8. Yes - agreed. And I've given you credit for picking the Tetragon case. You haven't been right on the timings though. Discovery won't start until later in May. Settlement is therefore several months away unless you think a politically expedient settlement will be offered by the SEC. I think it will come down to each party testing the other side's case properly to assess the weaknesses and strengths and build leverage to take into the settlement negotiations. I'm pretty comfortable with the likely landing spot for this case. Win, lose or settle, I think the outcome for XRP and the XRPL its
  9. @HenrySeldom - you need to explain what a neutral assessment looks like if you think mine is pessimistic. I'm hoping to advance the debate. I think the onus is on you now to supply the following: Propose your alternative hypothesis. Explain what you think is really at stake for SEC if they lose. You may be aware the SEC just filed a new lawsuit against Library Coin. What does that lawsuit tell us about the SEC's intent towards crypto given that Jay Clayton, Hinman and their entire crew are no longer involved? Does it strike you strange that their departures failed
  10. Gary Gensler is on the record saying that in his view, Consensys, the Ethereum Foundation and founders were pre-allocated ETH prior to mainnet launch and because those parties were, and are fundamental to ETH's success, there is a serious question to be asked regarding sales of ETH by those parties. It doesn't mean that ETH itself is a security but does mean that specific sales may have amounted to securities offerings that were subject to the Securities Act. That line of reasoning doesn't help Ripple at all of course but it does have major ramifications for the market. Because if Ripple
  11. Isn't this call simply to decide on Ripple's request for the SEC to provide documents relating to ETH and BTC? They're still angling for the estoppel/fairness argument and need more evidence to support that. Of course, this material goes to John's case against the SEC and also affects everyone else involved in the litigation extravaganza that has followed the SEC prosecution. I'm guessing they're going to have to fight for it.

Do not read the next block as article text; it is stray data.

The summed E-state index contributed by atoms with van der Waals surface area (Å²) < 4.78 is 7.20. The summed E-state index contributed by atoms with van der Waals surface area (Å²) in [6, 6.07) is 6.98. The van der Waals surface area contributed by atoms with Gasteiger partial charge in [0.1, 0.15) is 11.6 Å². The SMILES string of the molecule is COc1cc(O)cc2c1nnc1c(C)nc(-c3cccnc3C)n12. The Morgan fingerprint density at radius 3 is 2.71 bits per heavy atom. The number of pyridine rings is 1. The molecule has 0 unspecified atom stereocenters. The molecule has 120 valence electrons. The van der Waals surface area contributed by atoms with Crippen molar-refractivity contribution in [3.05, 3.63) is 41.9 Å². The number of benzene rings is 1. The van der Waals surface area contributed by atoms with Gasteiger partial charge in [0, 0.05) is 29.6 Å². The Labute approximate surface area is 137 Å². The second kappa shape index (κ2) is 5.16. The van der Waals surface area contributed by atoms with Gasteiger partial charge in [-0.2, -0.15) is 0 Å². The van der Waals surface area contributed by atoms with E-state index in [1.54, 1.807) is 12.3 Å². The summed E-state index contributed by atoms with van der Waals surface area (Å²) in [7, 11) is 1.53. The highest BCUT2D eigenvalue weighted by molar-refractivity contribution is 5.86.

12. These are the very questions being posed by Ripple in its Response. If you want an example of how the courts might view it, the Kik case sets out how the securities laws can apply to crypto projects.
  13. Crowd funding can easily cross over into securities laws depending on how it is marketed and what the expectations of investors is. It even has its own set of rules in the US to provide more flexibility: https://www.sec.gov/smallbusiness/exemptofferings/regcrowdfunding There's no hard and fast rule that crowdfunding = sale of investment contract. But your example of comics is heading in that direction. You can just go back to Howey and check for yourself. Under the Howey test, an investment contract exists when there is: an investment of money in a common enterprise; with a re
  14. If you mean selling a mining licence or similar to a single miner to extract then no, that's not a security. But if the farmer goes on bitcoin.org and says: "Hey everyone! Want to buy some OIL tokens? I'm working on getting the infrastructure and pipes built out with the help of some big names! Can't tell you who - it's confidential. I'm so pumped about the future of OIL!", then you're heading towards an investment contract. Which is where Ripple has headed.
  15. You're gonna hate me for saying this, but the Securities Act of 1933 specifically defines interests in oil, gas and other mineral rights as securities: